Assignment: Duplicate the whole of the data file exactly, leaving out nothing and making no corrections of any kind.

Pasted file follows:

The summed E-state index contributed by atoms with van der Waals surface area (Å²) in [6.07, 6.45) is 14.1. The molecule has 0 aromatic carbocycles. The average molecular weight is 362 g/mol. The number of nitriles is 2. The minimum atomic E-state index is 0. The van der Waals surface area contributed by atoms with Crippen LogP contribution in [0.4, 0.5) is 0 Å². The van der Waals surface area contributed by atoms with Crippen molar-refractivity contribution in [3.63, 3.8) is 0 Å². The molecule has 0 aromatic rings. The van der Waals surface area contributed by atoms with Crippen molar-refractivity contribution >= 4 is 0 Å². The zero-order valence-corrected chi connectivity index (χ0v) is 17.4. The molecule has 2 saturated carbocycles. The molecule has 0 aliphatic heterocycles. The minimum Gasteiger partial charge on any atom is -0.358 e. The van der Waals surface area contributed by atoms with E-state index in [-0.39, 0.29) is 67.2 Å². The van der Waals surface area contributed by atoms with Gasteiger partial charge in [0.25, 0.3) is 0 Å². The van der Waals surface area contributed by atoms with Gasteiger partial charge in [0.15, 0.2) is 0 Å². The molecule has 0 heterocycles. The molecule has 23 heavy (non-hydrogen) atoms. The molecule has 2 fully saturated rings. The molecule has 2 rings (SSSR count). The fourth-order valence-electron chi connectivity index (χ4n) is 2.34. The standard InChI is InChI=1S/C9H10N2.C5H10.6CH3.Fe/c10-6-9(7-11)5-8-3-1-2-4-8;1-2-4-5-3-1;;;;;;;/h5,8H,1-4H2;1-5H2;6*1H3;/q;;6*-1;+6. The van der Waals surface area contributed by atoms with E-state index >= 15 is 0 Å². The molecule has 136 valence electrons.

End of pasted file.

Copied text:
The summed E-state index contributed by atoms with van der Waals surface area (Å²) in [6.07, 6.45) is 14.1. The molecule has 0 aromatic carbocycles. The average molecular weight is 362 g/mol. The number of nitriles is 2. The minimum atomic E-state index is 0. The van der Waals surface area contributed by atoms with Crippen LogP contribution in [0.4, 0.5) is 0 Å². The van der Waals surface area contributed by atoms with Crippen molar-refractivity contribution in [3.63, 3.8) is 0 Å². The molecule has 0 aromatic rings. The van der Waals surface area contributed by atoms with Crippen molar-refractivity contribution >= 4 is 0 Å². The zero-order valence-corrected chi connectivity index (χ0v) is 17.4. The molecule has 2 saturated carbocycles. The molecule has 0 aliphatic heterocycles. The minimum Gasteiger partial charge on any atom is -0.358 e. The van der Waals surface area contributed by atoms with E-state index in [-0.39, 0.29) is 67.2 Å². The van der Waals surface area contributed by atoms with Gasteiger partial charge in [0.25, 0.3) is 0 Å². The van der Waals surface area contributed by atoms with Gasteiger partial charge in [0.15, 0.2) is 0 Å². The molecule has 0 heterocycles. The molecule has 23 heavy (non-hydrogen) atoms. The molecule has 2 fully saturated rings. The molecule has 2 rings (SSSR count). The fourth-order valence-electron chi connectivity index (χ4n) is 2.34. The standard InChI is InChI=1S/C9H10N2.C5H10.6CH3.Fe/c10-6-9(7-11)5-8-3-1-2-4-8;1-2-4-5-3-1;;;;;;;/h5,8H,1-4H2;1-5H2;6*1H3;/q;;6*-1;+6. The van der Waals surface area contributed by atoms with E-state index >= 15 is 0 Å². The molecule has 136 valence electrons.